JOURNAL ARTICLE

Control of three-dimensional substrate stiffness to manipulate mesenchymal stem cell fate toward neuronal or glial lineages

Goh Jih Her, Hsi-Chin Wu, Ming-Hong Chen, Ming-Yi Chen, Shun-Chih Chang, Tzu-Wei Wang
Acta Biomaterialia 2013, 9 (2): 5170-80
23079022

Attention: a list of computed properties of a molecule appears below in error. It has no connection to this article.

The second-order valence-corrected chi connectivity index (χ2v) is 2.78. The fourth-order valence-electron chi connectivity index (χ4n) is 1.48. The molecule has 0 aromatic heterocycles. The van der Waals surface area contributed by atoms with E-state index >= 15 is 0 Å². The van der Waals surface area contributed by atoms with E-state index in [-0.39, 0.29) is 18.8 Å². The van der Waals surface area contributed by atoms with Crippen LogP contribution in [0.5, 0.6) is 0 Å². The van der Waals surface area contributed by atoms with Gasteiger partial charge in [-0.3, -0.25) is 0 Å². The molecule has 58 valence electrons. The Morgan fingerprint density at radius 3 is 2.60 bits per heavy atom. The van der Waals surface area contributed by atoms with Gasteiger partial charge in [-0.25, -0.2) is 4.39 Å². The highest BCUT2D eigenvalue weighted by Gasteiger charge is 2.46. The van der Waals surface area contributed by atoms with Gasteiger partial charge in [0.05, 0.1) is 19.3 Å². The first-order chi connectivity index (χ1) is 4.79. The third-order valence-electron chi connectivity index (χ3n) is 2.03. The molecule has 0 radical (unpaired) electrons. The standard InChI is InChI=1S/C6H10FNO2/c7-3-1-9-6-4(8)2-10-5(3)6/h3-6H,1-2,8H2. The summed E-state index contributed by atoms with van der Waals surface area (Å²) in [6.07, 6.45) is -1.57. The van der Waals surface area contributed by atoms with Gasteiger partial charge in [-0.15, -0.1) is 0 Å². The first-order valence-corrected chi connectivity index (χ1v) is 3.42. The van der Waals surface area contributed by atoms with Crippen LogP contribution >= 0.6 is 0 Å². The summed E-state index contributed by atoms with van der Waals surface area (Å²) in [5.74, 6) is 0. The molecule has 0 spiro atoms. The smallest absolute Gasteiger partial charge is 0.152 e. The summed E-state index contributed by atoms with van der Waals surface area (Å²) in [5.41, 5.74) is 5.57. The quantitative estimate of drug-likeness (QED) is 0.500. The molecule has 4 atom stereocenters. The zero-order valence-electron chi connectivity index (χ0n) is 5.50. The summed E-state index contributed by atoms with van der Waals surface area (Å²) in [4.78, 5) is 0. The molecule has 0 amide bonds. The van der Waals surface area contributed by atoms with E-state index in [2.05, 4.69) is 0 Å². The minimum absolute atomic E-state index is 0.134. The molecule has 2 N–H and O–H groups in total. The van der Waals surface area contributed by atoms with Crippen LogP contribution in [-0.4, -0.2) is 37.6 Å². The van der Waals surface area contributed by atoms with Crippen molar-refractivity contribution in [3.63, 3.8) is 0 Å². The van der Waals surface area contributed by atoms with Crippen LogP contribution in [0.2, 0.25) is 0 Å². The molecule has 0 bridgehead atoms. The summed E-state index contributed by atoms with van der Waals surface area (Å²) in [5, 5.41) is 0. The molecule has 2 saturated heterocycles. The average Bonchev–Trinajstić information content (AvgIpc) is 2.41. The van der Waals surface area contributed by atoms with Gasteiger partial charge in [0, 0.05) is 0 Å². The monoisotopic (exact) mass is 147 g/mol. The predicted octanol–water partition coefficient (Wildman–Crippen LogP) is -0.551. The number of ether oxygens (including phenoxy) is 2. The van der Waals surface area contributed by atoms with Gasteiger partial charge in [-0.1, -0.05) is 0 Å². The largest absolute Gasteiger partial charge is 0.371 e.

The unlimited self-renewal and multipotency of stem cells provide great potential for applications in tissue engineering and regenerative medicine. The differentiation of stem cells can be induced by multiple factors including physical, chemical and biological cues. The fate of stem cells can be manipulated by deliberately controlling the interaction between stem cells and their microenvironment. The purpose of this study is to investigate the change in matrix stiffness under the influence of neurogenic differentiation of human mesenchymal stem cells (hMSCs). In this study, three-dimensional (3-D) porous scaffolds were synthesized by type I collagen (Col) and hyaluronic acid (HA). The elastic modulus of the 3-D substrates was modified by adjusting the concentration of 1-ethyl-3(3-dimethylaminopropyl) carbodiimide (EDC) as a crosslinking agent. The mechanical properties of Col-HA scaffolds were evaluated and the induction and characterization of hMSC differentiation toward neural lineages on substrates with different stiffnesses were studied. Using EDC of different concentrations for crosslinking, the stiffness of the matrices can be controlled in the range of 1-10 kPa for soft to stiff substrates, respectively. The results showed that MSCs were likely to differentiate into neuronal lineage in substrate at 1 kPa, while they transformed into glial cells in matrix at 10 kPa. The morphology and proliferation behavior of hMSCs responded to the different stiffnesses of substrates. Using this modifiable matrix, we can investigate the relationship between stem cell behavior and substrate mechanical properties in extracellular matrix-based biomimetic 3-D scaffolds. A substrate with controllable stiffness capable of inducing hMSCs specifically toward neuronal differentiation may be very useful as a tissue-engineered construct or substitute for delivering hMSCs into the brain and spinal cord.

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